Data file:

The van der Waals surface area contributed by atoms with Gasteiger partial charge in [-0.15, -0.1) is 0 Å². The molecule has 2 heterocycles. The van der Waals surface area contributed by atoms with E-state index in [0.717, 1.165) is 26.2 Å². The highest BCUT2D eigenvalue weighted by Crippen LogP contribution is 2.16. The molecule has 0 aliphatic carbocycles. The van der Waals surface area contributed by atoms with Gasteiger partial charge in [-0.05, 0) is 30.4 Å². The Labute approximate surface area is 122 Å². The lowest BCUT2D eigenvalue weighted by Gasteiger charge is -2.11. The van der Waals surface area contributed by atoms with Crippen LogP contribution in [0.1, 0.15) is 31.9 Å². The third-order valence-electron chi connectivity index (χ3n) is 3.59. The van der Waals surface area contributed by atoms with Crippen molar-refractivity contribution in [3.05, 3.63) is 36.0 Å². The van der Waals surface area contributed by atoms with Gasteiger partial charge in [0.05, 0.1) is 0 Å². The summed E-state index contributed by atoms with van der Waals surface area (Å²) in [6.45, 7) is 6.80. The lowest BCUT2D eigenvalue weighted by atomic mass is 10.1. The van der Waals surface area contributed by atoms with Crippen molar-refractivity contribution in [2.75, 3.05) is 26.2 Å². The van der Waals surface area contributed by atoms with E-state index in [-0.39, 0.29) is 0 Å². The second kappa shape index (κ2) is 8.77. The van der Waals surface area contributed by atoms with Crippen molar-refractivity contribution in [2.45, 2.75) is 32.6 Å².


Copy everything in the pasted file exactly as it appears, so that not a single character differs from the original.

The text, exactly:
The van der Waals surface area contributed by atoms with Gasteiger partial charge in [-0.15, -0.1) is 0 Å². The molecule has 2 heterocycles. The van der Waals surface area contributed by atoms with E-state index in [0.717, 1.165) is 26.2 Å². The highest BCUT2D eigenvalue weighted by Crippen LogP contribution is 2.16. The molecule has 0 aliphatic carbocycles. The van der Waals surface area contributed by atoms with Gasteiger partial charge in [-0.05, 0) is 30.4 Å². The Labute approximate surface area is 122 Å². The lowest BCUT2D eigenvalue weighted by Gasteiger charge is -2.11. The van der Waals surface area contributed by atoms with Crippen LogP contribution in [0.1, 0.15) is 31.9 Å². The third-order valence-electron chi connectivity index (χ3n) is 3.59. The van der Waals surface area contributed by atoms with Crippen molar-refractivity contribution in [3.05, 3.63) is 36.0 Å². The van der Waals surface area contributed by atoms with Gasteiger partial charge in [0.05, 0.1) is 0 Å². The summed E-state index contributed by atoms with van der Waals surface area (Å²) in [6.45, 7) is 6.80. The lowest BCUT2D eigenvalue weighted by atomic mass is 10.1. The van der Waals surface area contributed by atoms with Crippen molar-refractivity contribution in [2.75, 3.05) is 26.2 Å². The van der Waals surface area contributed by atoms with E-state index in [-0.39, 0.29) is 0 Å². The second kappa shape index (κ2) is 8.77. The van der Waals surface area contributed by atoms with Crippen molar-refractivity contribution in [2.45, 2.75) is 32.6 Å².